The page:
Two-year contracts have thankfully largely disappeared from the US wireless market. Unfortunately, they now seem set to be replaced by increasingly longer installment plans.
With, AT&T required agreeing to a 36-month installment plan as part of its terms to get a free device. T-Mobile has been asking for a commitment of 30 months to get its deals while Verizon experimented with going from 24 months to 30 months.
Verizon has since followed AT&T and only offers 36-month installment options. T-Mobile still has options for 24 months, though pricier devices like Samsung'swould need a 36-month plan should you want to finance it monthly.
With these longer timelines you can get a pricey new phone for significantly less, but you need to stay on that carrier (and potentially with a pricier unlimited plan) for two or three years. If you leave before that time has passed you risk needing to pay out the balance owed on the phone, which some providers require before they "unlock" the device to be used on other networks.
A good thing, however, is that the major carriers often offer several hundred dollars when you switch to subsidize the change. But you will want to check your account online or go into your carrier's store to find out how much you might still owe on your phone before you leave.
Decide if you should keep your current phone
The modernization of phones and networks means that your existing phone will probably work just fine on a new carrier and all the major wireless carriers offer a similar assortment of the latest devices, particularly when it comes to the iPhone and the Galaxy lines.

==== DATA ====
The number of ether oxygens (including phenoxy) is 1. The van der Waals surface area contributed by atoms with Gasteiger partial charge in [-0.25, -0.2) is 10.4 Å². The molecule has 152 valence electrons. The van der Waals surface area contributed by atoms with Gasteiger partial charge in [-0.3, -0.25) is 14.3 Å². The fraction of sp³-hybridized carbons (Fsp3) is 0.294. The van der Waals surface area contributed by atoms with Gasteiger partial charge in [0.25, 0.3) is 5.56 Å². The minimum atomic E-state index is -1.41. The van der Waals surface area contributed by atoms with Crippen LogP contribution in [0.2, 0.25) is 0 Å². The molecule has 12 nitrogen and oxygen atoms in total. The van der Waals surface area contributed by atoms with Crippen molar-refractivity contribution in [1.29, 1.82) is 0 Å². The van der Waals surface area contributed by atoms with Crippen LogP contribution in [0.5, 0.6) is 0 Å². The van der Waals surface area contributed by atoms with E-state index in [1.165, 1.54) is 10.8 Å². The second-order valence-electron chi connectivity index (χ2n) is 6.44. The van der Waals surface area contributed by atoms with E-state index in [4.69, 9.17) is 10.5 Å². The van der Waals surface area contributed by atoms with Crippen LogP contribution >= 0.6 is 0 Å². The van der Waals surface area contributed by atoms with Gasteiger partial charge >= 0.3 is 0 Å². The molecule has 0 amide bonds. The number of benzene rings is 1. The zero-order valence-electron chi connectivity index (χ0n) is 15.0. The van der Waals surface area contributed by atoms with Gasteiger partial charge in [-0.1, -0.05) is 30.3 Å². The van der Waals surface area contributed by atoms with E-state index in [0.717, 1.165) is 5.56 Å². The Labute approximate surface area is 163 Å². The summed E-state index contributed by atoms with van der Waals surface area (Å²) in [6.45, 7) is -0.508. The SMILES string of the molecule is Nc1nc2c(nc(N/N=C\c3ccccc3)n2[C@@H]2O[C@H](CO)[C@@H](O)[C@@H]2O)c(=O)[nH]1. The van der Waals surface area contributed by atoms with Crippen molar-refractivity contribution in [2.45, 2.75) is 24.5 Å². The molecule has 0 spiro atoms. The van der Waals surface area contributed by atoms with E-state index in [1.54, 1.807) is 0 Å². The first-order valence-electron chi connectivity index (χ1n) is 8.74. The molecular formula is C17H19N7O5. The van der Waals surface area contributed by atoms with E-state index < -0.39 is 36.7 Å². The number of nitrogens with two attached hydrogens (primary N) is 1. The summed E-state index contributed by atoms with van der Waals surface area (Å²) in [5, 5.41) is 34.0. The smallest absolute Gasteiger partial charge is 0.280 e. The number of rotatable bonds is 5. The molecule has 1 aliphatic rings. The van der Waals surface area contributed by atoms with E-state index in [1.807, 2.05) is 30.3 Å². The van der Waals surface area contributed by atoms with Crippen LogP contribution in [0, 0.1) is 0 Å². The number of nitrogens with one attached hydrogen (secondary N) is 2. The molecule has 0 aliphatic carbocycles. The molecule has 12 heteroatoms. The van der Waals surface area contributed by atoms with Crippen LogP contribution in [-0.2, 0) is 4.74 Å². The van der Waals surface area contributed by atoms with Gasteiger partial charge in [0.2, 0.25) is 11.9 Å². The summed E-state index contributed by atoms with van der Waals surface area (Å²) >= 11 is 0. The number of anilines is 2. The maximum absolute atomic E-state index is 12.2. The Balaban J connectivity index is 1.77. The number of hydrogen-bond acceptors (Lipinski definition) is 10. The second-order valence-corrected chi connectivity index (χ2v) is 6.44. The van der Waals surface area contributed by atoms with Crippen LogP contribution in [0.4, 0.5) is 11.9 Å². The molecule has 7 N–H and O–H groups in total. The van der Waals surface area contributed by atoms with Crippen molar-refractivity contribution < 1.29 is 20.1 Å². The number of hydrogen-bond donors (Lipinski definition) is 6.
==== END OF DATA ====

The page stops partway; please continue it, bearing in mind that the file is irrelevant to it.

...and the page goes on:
To make the most of any switch you'll probably want to take this opportunity to upgrade your device particularly if it's a few years old and lacks modern features like 5G. There are often extra deals when adding or opening a new line to help pay off any installment plan or get you a better device.
If you'd rather keep what you have, your existing device will probably work just fine so long as it is unlocked from your prior provider.
Know your discounts
Keep in mind that all of the carriers offer additional savings that you could be eligible for depending on your employer, military status, student status or even age. If you're on a family plan, perhaps a family member qualifies even if you don't.
First responders, military members, veterans, nurses and teachers, in particular, can get discounts from every major carrier. Verizon offers discounts for students, while T-Mobile's Work perk could knock $10 a month off a Magenta Max plan and AT&T offers a similar program for its Unlimited Elite plan that it calls Signature.
If you're 55 or older, you may also be eligible for a discounted plan: T-Mobile offers discounted plans nationwide for as low as $55 a month for two lines, while Verizon and AT&T offer similar options but only for Florida residents.
We break down the discounts in greater detail here:, , .
This could save you money if you switch, or potentially lower your current rate a bit and save you the hassle of changing providers.
Understand the perks
Many of the major carriers bundle in perks for using their higher-end unlimited plans, particularly streaming services. Verizon offers the Disney Bundle (Disney Plus, Hulu and ESPN Plus) to those with its Play More and Get More unlimited plans and T-Mobile offers Netflix,and offerings. The Paramount offer is also available even to those with older T-Mobile or Sprint plans.
Even prepaid and smaller carriers like Cricket (HBO Max with Ads), Metro by T-Mobile (Amazon Prime Video) and US Mobile (a variety of options) offer perks with their unlimited plans.
In addition, some Verizon plans (like the top Get More option) include Apple Music, while T-Mobile's Magenta and Magenta Max also offer in-flight Wi-Fi and unlimited data abroad. T-Mobile's Metro offers 100GB of Google One storage as well as an Amazon Prime membership. AT&T gives six months of free gaming with Google's Stadia Pro and Nvidia's.
If you're already paying for one or more of these subscriptions, switching to the right provider could be a way to help you save even more.
We'll continue to update this with more cellphone plan tips.